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Defense Minister Gantz (L), Foreign MInister Lapid (C) and Prime Minister Bennett. Photo: Ilia Yefimovich/picture alliance via Getty

The Israeli government is forming a special team to manage the fallout from reports that software developed by Israeli firm NSO was used by governments around the world to spy on journalists, human rights activists and possibly world leaders, two Israeli officials tell me.

Why it matters: So far, this is primarily a media crisis for Israel. But senior Israeli officials are concerned it could morph into a diplomatic crisis.

Driving the news: An international consortium of investigative journalists reported on Sunday that NSO's "Pegasus" software — designed to track terrorists and criminals — had become a valuable tool for governments to spy on journalists and critics. Among the countries listed in the reports as NSO clients are Hungary, India and Saudi Arabia.

  • The Israeli officials told Axios that NSO's export license included terms about the misuse of spyware, the reports would likely influence future deals involving NSO and other Israeli companies.
  • “It is a very substantial crisis," a senior Israeli official told me. "We are trying to fully understand its ramifications. We will have to check whether the reports about NSO warrant a change in our policy regarding the export of offensive cyber technology to other countries."

What they're saying: A hint of the possible diplomatic fallout was provided Wednesday by the U.K.’s cyber czar, Lindy Cameron.

  • “We now see states that cannot build high end capability being able to buy it," Cameron said at a cyber conference in Tel Aviv, adding that it was "vital that all cyber actors use capabilities in a way that is legal, responsible and proportionate to ensure cyberspace remains a safe and prosperous place for everyone. And we will work with allies to achieve this."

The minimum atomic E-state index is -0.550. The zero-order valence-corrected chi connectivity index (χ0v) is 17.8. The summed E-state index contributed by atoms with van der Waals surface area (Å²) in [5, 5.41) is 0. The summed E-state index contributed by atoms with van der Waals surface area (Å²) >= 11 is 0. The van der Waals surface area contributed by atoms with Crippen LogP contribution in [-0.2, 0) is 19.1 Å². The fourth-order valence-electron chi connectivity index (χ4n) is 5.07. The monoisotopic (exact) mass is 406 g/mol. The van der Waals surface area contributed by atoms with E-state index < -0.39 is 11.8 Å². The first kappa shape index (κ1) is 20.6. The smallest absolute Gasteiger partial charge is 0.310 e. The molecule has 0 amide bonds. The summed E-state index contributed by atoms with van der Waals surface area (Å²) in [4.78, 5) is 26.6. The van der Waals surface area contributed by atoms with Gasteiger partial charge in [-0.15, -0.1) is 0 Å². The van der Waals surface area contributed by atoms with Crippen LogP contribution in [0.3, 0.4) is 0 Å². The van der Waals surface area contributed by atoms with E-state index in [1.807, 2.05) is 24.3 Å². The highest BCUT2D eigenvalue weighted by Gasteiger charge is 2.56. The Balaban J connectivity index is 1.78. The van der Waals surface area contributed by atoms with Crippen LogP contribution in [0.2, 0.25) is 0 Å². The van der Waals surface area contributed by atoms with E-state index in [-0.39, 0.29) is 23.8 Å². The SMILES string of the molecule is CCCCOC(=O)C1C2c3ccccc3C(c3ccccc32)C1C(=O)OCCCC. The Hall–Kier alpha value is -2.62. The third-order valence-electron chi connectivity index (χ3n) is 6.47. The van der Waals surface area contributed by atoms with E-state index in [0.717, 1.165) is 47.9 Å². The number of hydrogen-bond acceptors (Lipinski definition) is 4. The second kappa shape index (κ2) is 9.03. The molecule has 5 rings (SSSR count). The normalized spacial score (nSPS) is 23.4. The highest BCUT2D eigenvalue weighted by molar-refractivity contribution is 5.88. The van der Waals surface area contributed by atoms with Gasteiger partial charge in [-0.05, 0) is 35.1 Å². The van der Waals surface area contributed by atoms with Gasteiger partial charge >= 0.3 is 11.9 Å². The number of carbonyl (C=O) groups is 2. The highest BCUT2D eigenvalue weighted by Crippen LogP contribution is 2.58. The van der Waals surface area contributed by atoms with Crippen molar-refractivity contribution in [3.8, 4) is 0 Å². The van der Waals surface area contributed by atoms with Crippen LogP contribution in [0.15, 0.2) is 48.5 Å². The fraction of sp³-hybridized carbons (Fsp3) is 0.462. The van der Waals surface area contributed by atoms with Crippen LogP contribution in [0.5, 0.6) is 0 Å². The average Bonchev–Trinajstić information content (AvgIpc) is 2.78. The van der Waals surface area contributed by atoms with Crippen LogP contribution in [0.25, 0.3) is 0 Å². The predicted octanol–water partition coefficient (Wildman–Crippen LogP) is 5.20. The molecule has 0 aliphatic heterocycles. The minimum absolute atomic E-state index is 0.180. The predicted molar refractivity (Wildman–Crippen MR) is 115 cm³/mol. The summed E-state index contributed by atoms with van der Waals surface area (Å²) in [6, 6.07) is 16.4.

Israeli Minister of Defense Benny Gantz spoke at the same conference and said Israel was "studying" reports about the alleged use of the Pegasus software in violation of the terms of its export license. 

  • “We approve the export of cyber products only to governments and only for lawful use in order to prevent crime and terrorism. Countries who purchase those systems must adhere to the conditions of use," Gantz said.
  • NSO continues to deny the reports and claim to have taken all possible steps to ensure its software wasn't used for anything other than fighting crime and terrorism.  

Details: The interagency team includes representatives from the Ministry of Defense, which is in charge of defense export licenses, the Foreign Ministry, the Ministry of Justice, the Mossad spy agency, military intelligence and other agencies.

What's next: The team plans to start a discussion with NSO about the reports while also performing damage control over the diplomatic, security and legal ramifications, the Israeli officials said.

Go deeper

Oct 26, 2021 - World

Scoop: Biden administration objects to Israeli settlements plan

Israeli PM Naftali Bennett (L) meets with Secretary of State Tony Blinken. Photo: Olivier Douliery/Pool/AFP via Getty

The Biden administration has privately protested to the Israeli government over its plan to approve the planning and construction of more than 3,000 new housing units in the Israeli settlements in the occupied West Bank, sources briefed on the issue tell me.

Why it matters: The approvals for new homes in the settlements will be the first since President Biden assumed office, and come after Biden and his top aides personally pressed Israeli Prime Minister Naftali Bennett to restrain settlement activity and decrease the number of new housing units.

Oct 27, 2021 - World

Putin seeks Israel's help in easing U.S. sanctions on Syria

Israeli Prime Minister Naftali Bennett (L) and Russian President Vladimir Putin in Sochi. Photo: Yevgeny Biyatov/Sputnik/AFP via Getty Images

Russian President Vladimir Putin asked Israeli Prime Minister Naftali Bennett to encourage the Biden administration to ease some of its sanctions on Syria in order to allow Russian companies to take part in the reconstruction of the country, Israeli officials briefed on the talks tell me.

The big picture: The U.S. Caesar Act, which was signed into law by President Trump in Dec. 2019, imposed sanctions on several sectors of the Syrian economy, including energy and infrastructure. The law is the main deterrent for foreign companies interested in getting involved in the Syria reconstruction effort.

Too big to cover alone: Newsrooms team up

Illustration: Annelise Capossela/Axios

News outlets are increasingly willing to work together on big, multifaceted stories — including this week's reporting on leaked documents from a Facebook whistleblower.

Why it matters: Collaborative efforts help bring more resources to bear on complex stories, some of which require a global reporting effort. But they require high degrees of coordination, and competition can sometimes get in the way.